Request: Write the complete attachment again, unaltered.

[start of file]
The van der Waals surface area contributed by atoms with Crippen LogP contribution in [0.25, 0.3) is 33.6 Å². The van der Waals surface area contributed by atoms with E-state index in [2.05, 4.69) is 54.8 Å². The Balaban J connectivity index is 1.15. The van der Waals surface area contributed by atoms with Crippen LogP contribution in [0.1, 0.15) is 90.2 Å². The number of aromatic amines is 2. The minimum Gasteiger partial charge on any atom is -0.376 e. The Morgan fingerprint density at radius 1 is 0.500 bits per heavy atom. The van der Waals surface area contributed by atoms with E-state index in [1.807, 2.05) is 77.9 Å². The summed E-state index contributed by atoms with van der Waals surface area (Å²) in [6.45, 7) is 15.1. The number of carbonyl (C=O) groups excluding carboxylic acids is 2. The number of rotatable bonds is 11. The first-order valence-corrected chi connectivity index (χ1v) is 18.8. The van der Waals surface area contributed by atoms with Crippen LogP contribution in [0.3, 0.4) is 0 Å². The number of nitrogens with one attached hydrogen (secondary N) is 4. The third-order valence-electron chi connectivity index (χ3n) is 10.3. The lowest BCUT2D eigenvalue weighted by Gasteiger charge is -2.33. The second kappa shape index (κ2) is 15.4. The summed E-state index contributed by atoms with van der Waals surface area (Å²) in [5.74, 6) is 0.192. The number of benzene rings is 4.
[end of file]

The van der Waals surface area contributed by atoms with Crippen LogP contribution in [0.25, 0.3) is 33.6 Å². The van der Waals surface area contributed by atoms with E-state index in [2.05, 4.69) is 54.8 Å². The Balaban J connectivity index is 1.15. The van der Waals surface area contributed by atoms with Crippen LogP contribution in [0.1, 0.15) is 90.2 Å². The number of aromatic amines is 2. The minimum Gasteiger partial charge on any atom is -0.376 e. The Morgan fingerprint density at radius 1 is 0.500 bits per heavy atom. The van der Waals surface area contributed by atoms with E-state index in [1.807, 2.05) is 77.9 Å². The summed E-state index contributed by atoms with van der Waals surface area (Å²) in [6.45, 7) is 15.1. The number of carbonyl (C=O) groups excluding carboxylic acids is 2. The number of rotatable bonds is 11. The first-order valence-corrected chi connectivity index (χ1v) is 18.8. The van der Waals surface area contributed by atoms with Crippen LogP contribution in [0.3, 0.4) is 0 Å². The number of nitrogens with one attached hydrogen (secondary N) is 4. The third-order valence-electron chi connectivity index (χ3n) is 10.3. The lowest BCUT2D eigenvalue weighted by Gasteiger charge is -2.33. The second kappa shape index (κ2) is 15.4. The summed E-state index contributed by atoms with van der Waals surface area (Å²) in [5.74, 6) is 0.192. The number of benzene rings is 4.